“I Got Rhythm”: Gershwin in 1931

Even in the midst of the Great Depression, George Gershwin’s 1931 piano performance of I Got Rhythm swings with youthful vitality and optimism. The melody, tossed off with sparkling virtuosity, displays an elegance comparable to the composer’s sleek, finely tailored suit. Gershwin remains eternally young in our collective imagination. Tragically, six years after the recording of this clip, he would succumb to brain cancer at the age of 38. Gershwin wrote I Got Rhythm for …

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Frank Loesser at 110

Today marks the 110th anniversary of the birth of Frank Loesser (1910-1969), the American songwriter who wrote music and lyrics for such legendary Broadway musicals as Guys and Dolls, The Most Happy Fella, and How to Succeed in Business Without Really Trying. Loesser’s hit songs include Baby, It’s Cold Outside (1944), Luck Be a Lady (1950), Sit Down, You’re Rockin’ the Boat (1950), Standing on the Corner (1956), and The Brotherhood of Man (1961). In terms of the integrated musical, Guys …

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Irving Berlin’s “Blue Skies”: Fritz Kreisler’s 1927 Recording

Irving Berlin’s timeless 1926 song, Blue Skies, was a last-minute addition to a Rodgers and Hart musical called Betsy, produced by Florenz Ziegfeld. The vaudeville singer and actress, Belle Baker, called up Berlin complaining that the show’s score didn’t contain a “Belle Baker song.” According to Philip Furia and Michael Lasser, Berlin resented the interpolation of songs by other composers into the score of his shows, but he must have been delighted at the …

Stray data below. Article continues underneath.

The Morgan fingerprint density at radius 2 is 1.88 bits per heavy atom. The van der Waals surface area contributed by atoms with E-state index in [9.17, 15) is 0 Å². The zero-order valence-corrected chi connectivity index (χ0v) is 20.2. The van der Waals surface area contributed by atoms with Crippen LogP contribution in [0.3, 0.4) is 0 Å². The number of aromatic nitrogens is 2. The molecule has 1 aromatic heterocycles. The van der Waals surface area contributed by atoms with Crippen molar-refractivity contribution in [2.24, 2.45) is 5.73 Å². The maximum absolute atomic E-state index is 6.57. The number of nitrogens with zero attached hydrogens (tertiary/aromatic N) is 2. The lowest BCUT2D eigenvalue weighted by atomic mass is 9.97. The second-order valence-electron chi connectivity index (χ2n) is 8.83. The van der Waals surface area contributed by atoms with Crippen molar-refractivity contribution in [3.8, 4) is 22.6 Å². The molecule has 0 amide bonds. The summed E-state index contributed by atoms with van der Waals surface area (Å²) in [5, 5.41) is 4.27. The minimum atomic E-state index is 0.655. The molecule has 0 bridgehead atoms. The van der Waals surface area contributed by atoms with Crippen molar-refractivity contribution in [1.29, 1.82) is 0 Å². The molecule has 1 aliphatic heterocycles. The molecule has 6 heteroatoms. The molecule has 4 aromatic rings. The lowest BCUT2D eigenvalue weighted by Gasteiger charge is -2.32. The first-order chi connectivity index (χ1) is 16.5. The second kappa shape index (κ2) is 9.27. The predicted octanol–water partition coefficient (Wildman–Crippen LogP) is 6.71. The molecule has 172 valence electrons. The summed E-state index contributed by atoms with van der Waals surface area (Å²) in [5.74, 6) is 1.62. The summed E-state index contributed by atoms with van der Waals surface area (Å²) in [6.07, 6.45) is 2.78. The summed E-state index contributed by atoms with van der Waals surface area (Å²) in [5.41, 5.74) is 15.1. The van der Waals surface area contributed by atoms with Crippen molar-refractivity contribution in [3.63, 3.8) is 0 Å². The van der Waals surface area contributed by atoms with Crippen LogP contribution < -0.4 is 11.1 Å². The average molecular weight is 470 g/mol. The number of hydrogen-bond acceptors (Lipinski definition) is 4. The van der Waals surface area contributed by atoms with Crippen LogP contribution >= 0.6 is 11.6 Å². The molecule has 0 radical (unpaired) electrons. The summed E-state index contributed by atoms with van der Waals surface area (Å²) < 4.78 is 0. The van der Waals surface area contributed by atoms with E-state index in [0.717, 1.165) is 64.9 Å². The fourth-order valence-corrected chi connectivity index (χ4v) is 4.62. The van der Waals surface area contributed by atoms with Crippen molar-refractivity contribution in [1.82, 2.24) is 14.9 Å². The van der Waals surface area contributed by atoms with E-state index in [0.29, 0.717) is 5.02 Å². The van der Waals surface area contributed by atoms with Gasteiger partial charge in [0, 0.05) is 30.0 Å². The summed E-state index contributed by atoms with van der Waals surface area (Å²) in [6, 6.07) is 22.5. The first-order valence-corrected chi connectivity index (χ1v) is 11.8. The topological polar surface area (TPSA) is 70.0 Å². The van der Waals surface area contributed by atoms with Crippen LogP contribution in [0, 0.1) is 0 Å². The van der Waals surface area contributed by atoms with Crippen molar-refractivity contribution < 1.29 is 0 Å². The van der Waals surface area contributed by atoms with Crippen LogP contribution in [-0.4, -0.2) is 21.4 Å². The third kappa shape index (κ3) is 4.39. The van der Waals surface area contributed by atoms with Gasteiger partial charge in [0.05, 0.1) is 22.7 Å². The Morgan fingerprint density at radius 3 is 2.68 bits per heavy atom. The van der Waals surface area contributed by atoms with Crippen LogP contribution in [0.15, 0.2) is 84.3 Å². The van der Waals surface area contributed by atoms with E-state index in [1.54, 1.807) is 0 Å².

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Sondheim’s “The Miller’s Son”: A Celebration of What Passes By

Stephen Sondheim turned 90 last Sunday. This year, as Broadway is scheduled to remain dark through April 12, it seems especially important to honor Sondheim’s vast and enduring contribution to American musical theater. Sondheim’s songs take us deep into the psychology of the character. Gradually, they reveal layers of meaning in a way similar to the puzzles that have been a source of lifelong fasciation for the composer and lyricist. One such song …

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Stephen Sondheim’s Ironic Twist on the Romantic Ballad

In celebration of Valentine’s Day, let’s consider the “romantic ballad.” Surely, one of the most majestic and soaring examples of this genre is the song, “If Ever I Would Leave You,” which opens the second act of the 1960 Broadway musical, Camelot. Alan Jay Lerner’s lyrics befit the heroic and chivalrous Lancelot. The melody, by the Austrian-American composer Frederick Loewe, is expansive and noble. Lerner and Loewe is the team that, four years earlier, …

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Jerome Kern’s “All the Things You Are”: A Celebration of Modulation

Jerome Kern, one of the greatest composers of the American musical theater, was born on this date 135 years ago on January 27, 1885. Kern wrote over 700 songs, including Ol’ Man River and Can’t Help Lovin’ Dat Man, (lyrics by Oscar Hammerstein II) from the landmark 1927 musical, Show Boat, Long Ago (And Far Away) (lyrics by Ira Gershwin), A Fine Romance (lyrics by Dorothy Fields), and Smoke Gets in Your Eyes (lyrics by Otto …

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Remembering Broadway’s Jerry Herman

The legendary Broadway composer and lyricist Jerry Herman passed away last Thursday at the age of 88. With hit musicals such as Hello, Dolly! (1964), Mame (1966), and La Cage aux Folles (1983), Herman was the exponent of popular and tuneful shows which continued the tradition of an earlier era. He was an unabashed defender of melody. In the 1960s, Alan Jay Lerner (the lyricist of My Fair Lady) called Herman “the Irving Berlin of this generation.” …

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